Thereafter appellant admitted the killing. He confessed to forcing the victim into the pump house, removing her clothes, attempting intercourse with her, and upon failing that, mentally blanking out during an apparently frenzied assault on her with his pocketknife. Appellant's signed confession which resulted from the interrogation was admitted into evidence over protestations of involuntariness and coercion by counsel. Although fully advised of his rights, appellant never asked to leave, requested an attorney, or asked the interrogator to stop.

*833 The trial judge held the confession admissible. Counsel now asserts the confession was coerced. A coerced confession may vitiate the conviction. Lynumm v. Illinois, 372 U.S. 528, 83 S. Ct. 917, 9 L. Ed. 2d 922 (1963); Williams v. State, 188 So. 2d 320 (Fla.App.2d 1966). But see Harrington v. California, 395 U.S. 250, 89 S. Ct. 1726, 23 L. Ed. 2d 284 (1969).

Circumstances that have been construed as sufficient to constitute coercion include driving an accused from county to county for three days without benefit of counsel ostensibly to protect him from mob violence incited by his crime;[2] falsely threatening an accused at the scene of the crime and immediately upon her arrest with the loss of her children and welfare support;[3] and confining a prisoner accused of rioting to a punishment cell six and one-half feet wide by either seven or thirteen feet long for thirty-five days, naked, with two other men, fed only twelve ounces of soup and eight ounces of water daily, with a floor-level hole in one corner for excretions.[4]

Circumstances found not coercive to the point of invalidating a conviction appear in Frazier v. Cupp, 394 U.S. 731, 89 S. Ct. 1420, 22 L. Ed. 2d 684 (1969). In this case Escobedo but not Miranda was applicable. There was a false police assertion that the accused's partner in crime had confessed. The court construed that evidence relevant to the validity of the confession, but held the falsity, "insufficient ... to make [the] confession inadmissible," 394 U.S. at 739, 89 S. Ct. at 1425. The court applied the "totality of circumstances" test of Clewis v. Texas, 386 U.S. 707, 87 S. Ct. 1338, 18 L. Ed. 2d 423 (1967), to uphold admissibility of the confession. See also Lisenba v. California, 314 U.S. 219, 62 S. Ct. 280, 86 L. Ed. 166 (1941).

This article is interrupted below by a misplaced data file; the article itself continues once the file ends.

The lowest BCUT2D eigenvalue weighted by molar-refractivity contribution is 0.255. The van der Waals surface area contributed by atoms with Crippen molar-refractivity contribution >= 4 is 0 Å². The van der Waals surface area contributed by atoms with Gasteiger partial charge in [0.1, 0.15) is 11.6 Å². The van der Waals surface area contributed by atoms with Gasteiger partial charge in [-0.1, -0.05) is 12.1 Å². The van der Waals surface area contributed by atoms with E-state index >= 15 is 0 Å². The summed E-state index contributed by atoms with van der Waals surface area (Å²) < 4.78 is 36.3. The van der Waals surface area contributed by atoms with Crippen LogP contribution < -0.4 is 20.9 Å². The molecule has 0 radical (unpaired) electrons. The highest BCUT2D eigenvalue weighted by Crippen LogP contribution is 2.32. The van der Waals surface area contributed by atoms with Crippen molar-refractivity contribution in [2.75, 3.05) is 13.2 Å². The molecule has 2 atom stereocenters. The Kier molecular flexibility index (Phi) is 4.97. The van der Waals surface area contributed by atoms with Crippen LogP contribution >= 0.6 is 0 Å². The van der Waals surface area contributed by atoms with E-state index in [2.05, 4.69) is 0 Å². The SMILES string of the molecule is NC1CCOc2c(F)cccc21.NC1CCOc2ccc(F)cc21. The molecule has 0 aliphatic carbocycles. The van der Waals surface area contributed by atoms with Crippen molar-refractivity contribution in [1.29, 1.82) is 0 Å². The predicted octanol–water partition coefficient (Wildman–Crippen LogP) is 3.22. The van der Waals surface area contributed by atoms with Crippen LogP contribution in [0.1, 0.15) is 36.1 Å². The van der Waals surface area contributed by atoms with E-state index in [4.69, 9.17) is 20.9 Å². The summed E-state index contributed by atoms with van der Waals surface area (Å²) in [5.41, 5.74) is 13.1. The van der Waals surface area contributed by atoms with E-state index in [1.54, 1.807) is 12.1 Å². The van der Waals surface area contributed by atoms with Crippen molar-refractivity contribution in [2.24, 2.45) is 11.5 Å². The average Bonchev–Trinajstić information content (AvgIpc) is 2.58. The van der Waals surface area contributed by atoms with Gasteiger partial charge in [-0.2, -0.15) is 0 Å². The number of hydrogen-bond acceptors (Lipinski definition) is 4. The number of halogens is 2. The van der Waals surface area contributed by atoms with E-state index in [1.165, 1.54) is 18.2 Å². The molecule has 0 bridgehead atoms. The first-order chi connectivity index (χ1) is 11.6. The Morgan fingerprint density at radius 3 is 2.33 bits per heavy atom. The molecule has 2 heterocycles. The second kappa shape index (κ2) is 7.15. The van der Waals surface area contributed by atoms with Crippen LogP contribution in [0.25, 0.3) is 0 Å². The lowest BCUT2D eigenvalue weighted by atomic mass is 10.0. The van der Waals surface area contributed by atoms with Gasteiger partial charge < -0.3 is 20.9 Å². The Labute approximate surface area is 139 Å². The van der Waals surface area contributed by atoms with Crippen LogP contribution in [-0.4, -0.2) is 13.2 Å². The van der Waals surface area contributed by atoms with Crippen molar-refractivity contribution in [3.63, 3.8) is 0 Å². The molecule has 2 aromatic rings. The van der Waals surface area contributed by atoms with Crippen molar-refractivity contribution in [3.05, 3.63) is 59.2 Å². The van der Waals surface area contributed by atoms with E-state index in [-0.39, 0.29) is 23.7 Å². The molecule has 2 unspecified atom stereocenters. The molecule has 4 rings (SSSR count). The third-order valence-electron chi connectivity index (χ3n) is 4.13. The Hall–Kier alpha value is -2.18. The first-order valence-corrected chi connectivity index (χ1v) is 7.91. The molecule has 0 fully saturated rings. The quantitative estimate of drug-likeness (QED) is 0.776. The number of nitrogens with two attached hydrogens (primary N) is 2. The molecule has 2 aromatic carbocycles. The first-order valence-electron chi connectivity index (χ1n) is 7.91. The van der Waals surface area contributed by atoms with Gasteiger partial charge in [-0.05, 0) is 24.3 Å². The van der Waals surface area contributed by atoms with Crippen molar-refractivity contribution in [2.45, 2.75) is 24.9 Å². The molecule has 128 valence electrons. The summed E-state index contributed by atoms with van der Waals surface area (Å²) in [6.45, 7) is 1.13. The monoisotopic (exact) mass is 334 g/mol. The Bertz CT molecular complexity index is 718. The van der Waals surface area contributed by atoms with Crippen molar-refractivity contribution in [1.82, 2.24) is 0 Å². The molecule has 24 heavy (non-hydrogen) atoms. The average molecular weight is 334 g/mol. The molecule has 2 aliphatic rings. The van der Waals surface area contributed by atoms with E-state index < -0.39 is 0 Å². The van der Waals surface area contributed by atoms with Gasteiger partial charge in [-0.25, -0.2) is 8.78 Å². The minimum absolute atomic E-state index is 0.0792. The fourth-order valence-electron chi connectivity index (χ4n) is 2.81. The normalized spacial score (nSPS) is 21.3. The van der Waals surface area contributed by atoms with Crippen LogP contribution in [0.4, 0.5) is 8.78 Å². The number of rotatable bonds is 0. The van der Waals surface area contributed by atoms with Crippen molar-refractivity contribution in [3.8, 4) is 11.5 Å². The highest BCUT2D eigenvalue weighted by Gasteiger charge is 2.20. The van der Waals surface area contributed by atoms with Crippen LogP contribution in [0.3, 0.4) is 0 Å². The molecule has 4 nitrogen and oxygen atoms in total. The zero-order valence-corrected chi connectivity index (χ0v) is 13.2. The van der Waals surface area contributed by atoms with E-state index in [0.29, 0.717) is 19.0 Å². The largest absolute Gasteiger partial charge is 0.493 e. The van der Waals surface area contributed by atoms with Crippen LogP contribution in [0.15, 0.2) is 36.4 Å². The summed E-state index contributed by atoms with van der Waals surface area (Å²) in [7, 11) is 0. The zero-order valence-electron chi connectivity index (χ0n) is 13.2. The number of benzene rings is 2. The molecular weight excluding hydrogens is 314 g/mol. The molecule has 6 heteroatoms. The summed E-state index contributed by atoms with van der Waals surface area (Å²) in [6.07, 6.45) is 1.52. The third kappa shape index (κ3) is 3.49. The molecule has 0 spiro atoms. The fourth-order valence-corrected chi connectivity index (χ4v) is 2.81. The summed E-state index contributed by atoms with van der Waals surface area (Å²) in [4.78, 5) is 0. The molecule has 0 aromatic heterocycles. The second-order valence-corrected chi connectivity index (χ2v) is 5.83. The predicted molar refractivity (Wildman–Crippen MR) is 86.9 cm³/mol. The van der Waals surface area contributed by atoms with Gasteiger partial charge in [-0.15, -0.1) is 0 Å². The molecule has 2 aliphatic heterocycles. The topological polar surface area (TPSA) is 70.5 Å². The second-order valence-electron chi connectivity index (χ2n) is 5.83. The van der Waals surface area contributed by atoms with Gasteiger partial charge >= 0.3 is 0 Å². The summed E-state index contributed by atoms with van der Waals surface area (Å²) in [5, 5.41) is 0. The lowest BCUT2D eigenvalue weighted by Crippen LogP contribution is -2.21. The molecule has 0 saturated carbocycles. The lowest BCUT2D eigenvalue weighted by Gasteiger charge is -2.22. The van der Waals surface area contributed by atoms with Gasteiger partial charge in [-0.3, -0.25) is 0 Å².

We view the forces exerted in the instant cause in order to obtain the confession of appellant as somewhat greater in quantity but of the same quality as those in Frazier v. Cupp, supra. The elements of physical coercion common to confessions deemed invalidated are absent. There were complete Miranda warnings, and we hold the confession admissible.

II.

The next issue arises from appellant's assertion that there was insufficient evidence before the jury to support beyond a reasonable doubt its finding appellant sane. Opinions of four lay-witnesses for the defense, and opinions of three psychiatrists, one for the state and two by the defense, were presented on this issue. Two of the three psychiatrists testified they believed that appellant was sane, that he knew the difference between right and wrong, when he began stabbing the victim, but lost contact with reality as he continued. The third testified he was uncertain whether appellant became temporarily psychotic before or after he began stabbing the victim. The testimony was conflicting and the appellant's assertion that the state did not meet its burden of establishing beyond a reasonable doubt the sanity of appellant is without merit. The jury had expert testimony from two sources that appellant was sane when the attack commenced. This is sufficient evidence to support its finding of sanity beyond a reasonable doubt. See Byrd v. State, 297 So. 2d 22 (Fla. 1974).